You're absolutely correct. I'm disagreeing with a book I helped make. I was not the ONLY one making the Core Rulebook, nor was I the lead designer. I "registered" my complaint about that line in the cleric entry when we were building the book and was more or less overruled. Possibly because that's the way it was in 3.5, and we were too timid to make that change to Pathfinder for backwards compatibility reasons.

That said, in Golarion, I do not get overruled except by the publisher.

There are elements of Golarion that just work differently than things as they're established in the Core Rulebook. Clerics being required to serve a deity is one of them.

Of course, any GM who runs a Golarion game is free to change that as they will, but that's not what the OP asked—the official stance on clerics in Golarion is that they MUST chose a patron deity.

THE REASON THIS IS THE WAY IT IS IN GOLARION
Here's why (spoilered in case someone still doesn't know the truth about one of Golarion's "deities")...
** spoiler omitted **

Mr. Tyrannosaurus,

Now that PFRPG has been out for a while, is there enough consesus between "yous peoples" regarding this subject to errata this in the CRB (or, perhaps more properly, errata the offending line out)?

For the record, I feel that allowing clerics (and paladins) to not worship a diety is a cheap cop-out.

Golarion is a specific campaign setting which is mostly under the control of Mr.Jacobs. The core rules are not campaign setting specific. I am thinking the line is there(CRB) to leave it as an optional rule for GM's.

Shadow Lodge

James Jacobs wrote:

THE REASON THIS IS THE WAY IT IS IN GOLARION

[spoiler=Here's why (spoilered in case someone still doesn't know the truth about one of Golarion's "deities")...]In Golarion, there is a region called Razmiran, led by a false god named Razmir. The fact that he cannot grant spells to his clerics is pretty much the core concept of that nation. If a cleric could say "I'm a cleric of Razmir" and get spells anyway, we'd have to pretty much completely reconcept or even remove the nation of Razmiran from the setting, and that's not something I want to do.[/spoiler]

Golarion has changed a lot since the 3.0 days. Back then, this sort of made sense as a way to give Bards that little something special, (able to cast arcane Cure spells, nice social skills). But sice then, a great meany non-divine classes can do the same thing, that this really isn't even an issue, not to mention Oracles (which could easily be "priests of Ramir" and be better than the others. Don't take this as an insult, which it's not, it just seems kind of odd reason to hamstring a class, nd really doesn't hold to the logic it once did, anymore.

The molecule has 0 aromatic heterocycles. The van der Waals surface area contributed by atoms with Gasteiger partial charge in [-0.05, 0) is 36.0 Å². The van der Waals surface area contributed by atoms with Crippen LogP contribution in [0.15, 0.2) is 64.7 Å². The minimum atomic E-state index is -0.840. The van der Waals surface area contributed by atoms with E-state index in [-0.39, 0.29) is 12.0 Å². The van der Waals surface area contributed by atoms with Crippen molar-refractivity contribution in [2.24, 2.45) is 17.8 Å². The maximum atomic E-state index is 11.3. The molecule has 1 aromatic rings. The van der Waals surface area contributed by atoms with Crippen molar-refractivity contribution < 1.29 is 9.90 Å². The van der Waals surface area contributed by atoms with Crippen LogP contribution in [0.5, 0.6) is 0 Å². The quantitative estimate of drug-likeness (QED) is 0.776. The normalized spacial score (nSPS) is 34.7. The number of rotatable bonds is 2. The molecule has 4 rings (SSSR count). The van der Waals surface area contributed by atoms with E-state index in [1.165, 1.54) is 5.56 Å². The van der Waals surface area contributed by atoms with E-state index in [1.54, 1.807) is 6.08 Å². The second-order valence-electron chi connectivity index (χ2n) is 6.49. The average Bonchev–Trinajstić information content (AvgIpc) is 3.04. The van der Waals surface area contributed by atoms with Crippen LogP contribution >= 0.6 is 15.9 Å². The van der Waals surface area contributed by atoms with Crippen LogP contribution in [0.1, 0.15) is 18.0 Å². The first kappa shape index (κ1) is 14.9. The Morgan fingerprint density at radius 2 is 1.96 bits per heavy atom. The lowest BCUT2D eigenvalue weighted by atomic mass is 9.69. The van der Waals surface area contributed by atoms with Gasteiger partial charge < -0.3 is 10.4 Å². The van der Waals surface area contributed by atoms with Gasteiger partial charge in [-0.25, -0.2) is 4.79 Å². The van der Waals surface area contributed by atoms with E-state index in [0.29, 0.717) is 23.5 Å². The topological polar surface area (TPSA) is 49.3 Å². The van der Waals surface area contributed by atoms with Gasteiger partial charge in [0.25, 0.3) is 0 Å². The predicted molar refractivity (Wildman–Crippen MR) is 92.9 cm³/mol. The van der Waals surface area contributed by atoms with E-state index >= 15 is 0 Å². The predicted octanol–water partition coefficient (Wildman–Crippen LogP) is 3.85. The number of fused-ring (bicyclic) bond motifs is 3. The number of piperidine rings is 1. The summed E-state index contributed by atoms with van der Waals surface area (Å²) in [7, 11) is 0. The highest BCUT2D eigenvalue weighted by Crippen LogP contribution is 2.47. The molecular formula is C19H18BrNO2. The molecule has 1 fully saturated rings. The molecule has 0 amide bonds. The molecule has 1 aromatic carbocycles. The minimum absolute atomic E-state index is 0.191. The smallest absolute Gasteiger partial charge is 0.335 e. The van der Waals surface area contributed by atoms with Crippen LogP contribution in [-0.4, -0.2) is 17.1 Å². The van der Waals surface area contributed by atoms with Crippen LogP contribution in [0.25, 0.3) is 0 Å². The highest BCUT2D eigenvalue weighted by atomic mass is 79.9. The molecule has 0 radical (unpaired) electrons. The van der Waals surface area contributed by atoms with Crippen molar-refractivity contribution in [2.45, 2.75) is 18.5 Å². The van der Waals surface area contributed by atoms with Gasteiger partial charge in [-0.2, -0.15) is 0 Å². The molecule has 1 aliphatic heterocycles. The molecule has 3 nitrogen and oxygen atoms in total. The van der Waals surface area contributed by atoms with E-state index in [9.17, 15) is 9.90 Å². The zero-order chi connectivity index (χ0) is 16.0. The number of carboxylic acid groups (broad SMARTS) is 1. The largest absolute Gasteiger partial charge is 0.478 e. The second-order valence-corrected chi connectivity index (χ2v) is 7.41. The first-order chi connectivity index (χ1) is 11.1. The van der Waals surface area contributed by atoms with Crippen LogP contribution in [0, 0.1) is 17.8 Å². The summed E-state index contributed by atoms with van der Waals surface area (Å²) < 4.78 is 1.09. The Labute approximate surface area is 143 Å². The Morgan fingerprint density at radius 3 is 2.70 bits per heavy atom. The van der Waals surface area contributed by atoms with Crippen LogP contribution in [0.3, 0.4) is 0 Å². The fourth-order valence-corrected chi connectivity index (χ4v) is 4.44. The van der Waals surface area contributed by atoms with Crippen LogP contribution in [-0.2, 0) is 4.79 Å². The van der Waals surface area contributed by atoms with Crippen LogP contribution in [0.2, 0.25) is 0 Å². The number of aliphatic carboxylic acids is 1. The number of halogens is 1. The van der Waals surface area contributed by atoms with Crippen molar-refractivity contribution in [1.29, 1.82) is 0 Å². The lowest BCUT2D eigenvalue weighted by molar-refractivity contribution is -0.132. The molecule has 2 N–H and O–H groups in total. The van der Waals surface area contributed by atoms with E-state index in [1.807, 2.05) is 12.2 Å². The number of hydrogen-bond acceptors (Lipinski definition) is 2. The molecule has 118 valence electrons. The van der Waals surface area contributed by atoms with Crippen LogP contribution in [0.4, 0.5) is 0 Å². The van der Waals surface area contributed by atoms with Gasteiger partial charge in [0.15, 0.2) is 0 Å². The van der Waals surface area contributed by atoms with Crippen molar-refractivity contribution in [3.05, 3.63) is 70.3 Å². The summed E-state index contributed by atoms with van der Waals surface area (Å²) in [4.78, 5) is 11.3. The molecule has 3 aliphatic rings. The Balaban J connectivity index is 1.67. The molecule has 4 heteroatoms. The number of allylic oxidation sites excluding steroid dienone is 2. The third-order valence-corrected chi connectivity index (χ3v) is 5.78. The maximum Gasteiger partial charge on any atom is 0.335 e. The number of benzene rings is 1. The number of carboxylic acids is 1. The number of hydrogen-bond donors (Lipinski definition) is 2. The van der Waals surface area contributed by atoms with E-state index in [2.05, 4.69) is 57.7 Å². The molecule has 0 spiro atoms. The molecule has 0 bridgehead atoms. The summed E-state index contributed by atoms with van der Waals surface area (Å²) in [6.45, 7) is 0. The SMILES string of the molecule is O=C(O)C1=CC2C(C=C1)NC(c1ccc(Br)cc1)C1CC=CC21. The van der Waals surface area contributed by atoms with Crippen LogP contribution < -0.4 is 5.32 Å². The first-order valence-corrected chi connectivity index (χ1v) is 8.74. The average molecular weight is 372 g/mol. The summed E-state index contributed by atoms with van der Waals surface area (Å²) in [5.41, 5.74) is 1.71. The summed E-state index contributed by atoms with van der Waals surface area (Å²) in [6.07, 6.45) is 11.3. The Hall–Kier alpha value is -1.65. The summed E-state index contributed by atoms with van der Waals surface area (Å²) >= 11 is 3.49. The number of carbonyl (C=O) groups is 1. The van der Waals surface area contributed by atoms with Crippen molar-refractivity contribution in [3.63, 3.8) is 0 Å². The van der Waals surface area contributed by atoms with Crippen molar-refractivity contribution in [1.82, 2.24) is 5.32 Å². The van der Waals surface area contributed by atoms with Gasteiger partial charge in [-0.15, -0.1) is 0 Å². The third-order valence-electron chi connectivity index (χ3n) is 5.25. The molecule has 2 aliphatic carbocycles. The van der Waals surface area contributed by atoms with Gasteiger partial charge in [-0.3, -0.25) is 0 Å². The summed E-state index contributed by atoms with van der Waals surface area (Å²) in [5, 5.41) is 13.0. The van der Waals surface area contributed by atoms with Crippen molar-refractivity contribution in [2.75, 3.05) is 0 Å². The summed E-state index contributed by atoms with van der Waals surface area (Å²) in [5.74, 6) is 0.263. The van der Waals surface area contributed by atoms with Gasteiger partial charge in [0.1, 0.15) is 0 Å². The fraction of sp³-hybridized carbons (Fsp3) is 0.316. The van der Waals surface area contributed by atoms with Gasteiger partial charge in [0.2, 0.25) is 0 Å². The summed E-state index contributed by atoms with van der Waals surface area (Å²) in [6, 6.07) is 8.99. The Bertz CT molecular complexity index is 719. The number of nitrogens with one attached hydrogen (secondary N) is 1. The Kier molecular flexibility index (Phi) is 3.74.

Dark Archive

Pathfinder Adventure Path Subscriber

Actually the logic still applies since the point is he cant have clerics so he has to use other means to pretend that he does (whether that is a bard, Oracle or whatever)


So how about paladins in Golarion specifically?

I'll fully admit I'm not big on the whole, "Got to have a god" thing but knowing how it goes for paladin's in Golarion would be nice too.


The thing is Razmiran is not the only nation that would have to be reworked, it would also change the whole last 100 years of history. Aodens death would have been near meaning less, no civil war, No grand upheaval...just the "god" stopped talking with zero other in world effects.

The whole setting would be different if godless clerics were possible. It is one of the key features of the setting.


Abraham spalding wrote:

So how about paladins in Golarion specifically?

I'll fully admit I'm not big on the whole, "Got to have a god" thing but knowing how it goes for paladin's in Golarion would be nice too.

Officially they do not need them, but if they have a god it must be one step.


Core rules - General rules you can choose from when designing your world or adventures. The DM can choose to play "vanilla" Pathfinder, or the DM can allow/disallow anything in the books to fit his story (no monks, lost spells, etc.)

Campaing setting rules - Rules that tweak and supercedes the core rules when playing in that setting.

It has been the case since AD&D - Take a look at the way Ravenloft tweak all classes, for example, or Planescape or Krynn have their own restrictions on magic.

Seems clear to me.

Shadow Lodge

seekerofshadowlight wrote:

The thing is Razmiran is not the only nation that would have to be reworked, it would also change the whole last 100 years of history. Aodens death would have been near meaning less, no civil war, No grand upheaval...just the "god" stopped talking with zero other in world effects.

The whole setting would be different if godless clerics were possible. It is one of the key features of the setting.

Razmiran didn't need reworked with the introduction of Oracles, so why would this change? The church of Aroden and the church of Razmir still hold a lot of political power either way, having godless clerics doen't mean that the existing faiths go away or change any mor than they do with the idea of Bards casting healing spells, Oracles having all the powers of a Cleric without a belief system, or anything. Aroden's death would not change in anyway, no would it's importance or aftermath. As soon as the world found out he was gone, everyone's faith in hm would have been shattered, meaning no more divine spells, until they all found another system of belief.